Ken Turner and George Tribe are the latest inductees to Northamptonshire County Cricket Club’s ‘Hall of Fame.’

The announcement was made at the club’s presentation evening last Friday following nominations made throughout the 2018 season by shareholders, members and supporters.  Northamptonshire’s long-serving former Secretary and the great Australian all-rounder received comfortably more support than any of the other contenders.

They join the initial 12 inductees – George Thompson, Billy East, ‘Nobby’ Clark, Fred Bakewell, Dennis Brookes, Freddie Brown, Frank Tyson, Keith Andrew, Colin Milburn, David Steele, Bishan Bedi and Allan Lamb – selected by Matthew Engel and Andrew Radd earlier this year.

Ken Turner joined Northamptonshire CCC as Assistant Secretary in 1949 and replaced Lt Col. Coldwell as Secretary nine years later.  He remained in post from 1958 until his retirement in 1985, and died in 1991.

A cricket visionary, his fundraising efforts and canny judgement enabled the club to develop the County Ground’s infrastructure (including the original indoor school which now bears his name) and recruit both talented youngsters and established cricketers to help make Northamptonshire serious contenders in the county game throughout the 1960s and 1970s.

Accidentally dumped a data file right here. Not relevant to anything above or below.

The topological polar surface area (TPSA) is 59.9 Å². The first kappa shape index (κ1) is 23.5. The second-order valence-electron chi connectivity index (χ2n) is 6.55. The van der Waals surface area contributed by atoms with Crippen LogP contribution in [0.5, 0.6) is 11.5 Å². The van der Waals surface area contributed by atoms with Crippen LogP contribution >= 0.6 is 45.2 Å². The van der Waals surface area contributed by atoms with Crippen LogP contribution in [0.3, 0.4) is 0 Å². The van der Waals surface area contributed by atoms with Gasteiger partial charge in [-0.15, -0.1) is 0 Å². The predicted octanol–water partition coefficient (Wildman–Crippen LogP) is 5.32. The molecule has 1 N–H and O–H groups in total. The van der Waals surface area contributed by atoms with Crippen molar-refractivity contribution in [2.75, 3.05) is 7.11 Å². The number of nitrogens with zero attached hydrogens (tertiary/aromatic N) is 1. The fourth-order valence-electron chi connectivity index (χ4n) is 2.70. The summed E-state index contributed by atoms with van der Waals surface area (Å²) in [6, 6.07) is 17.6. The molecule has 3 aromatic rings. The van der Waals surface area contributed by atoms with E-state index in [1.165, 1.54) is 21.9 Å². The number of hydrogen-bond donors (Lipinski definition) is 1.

He became one of the most highly-respected figures in the English game –  never afraid to ruffle a few feathers when necessary, whether in the committee room at Wantage Road or in national deliberations at Lord’s.

George Tribe (1920-2009) was born in Melbourne and played three Ashes Tests for Australia against England in 1946-7 before coming to England to earn a living in the Lancashire League.  He joined Northamptonshire in 1951, qualified for the Championship the following year and in eight full seasons with the County did the ‘double’ of 1,000 runs and 100 wickets seven times.

His left-arm wrist spin bamboozled batsmen around the circuit, and he claimed 1,021 wickets at 20.25 for the club including 175 in 1955 – a Northamptonshire record unlikely to be broken.  His 8,141 runs for the County included six centuries and 39 fifties.

He retired – as did Dennis Brookes – at the end of the 1959 season but his performances clearly still resonate with NCCC supporters.

Further ‘Hall of Fame’ inductees will be announced over the coming years.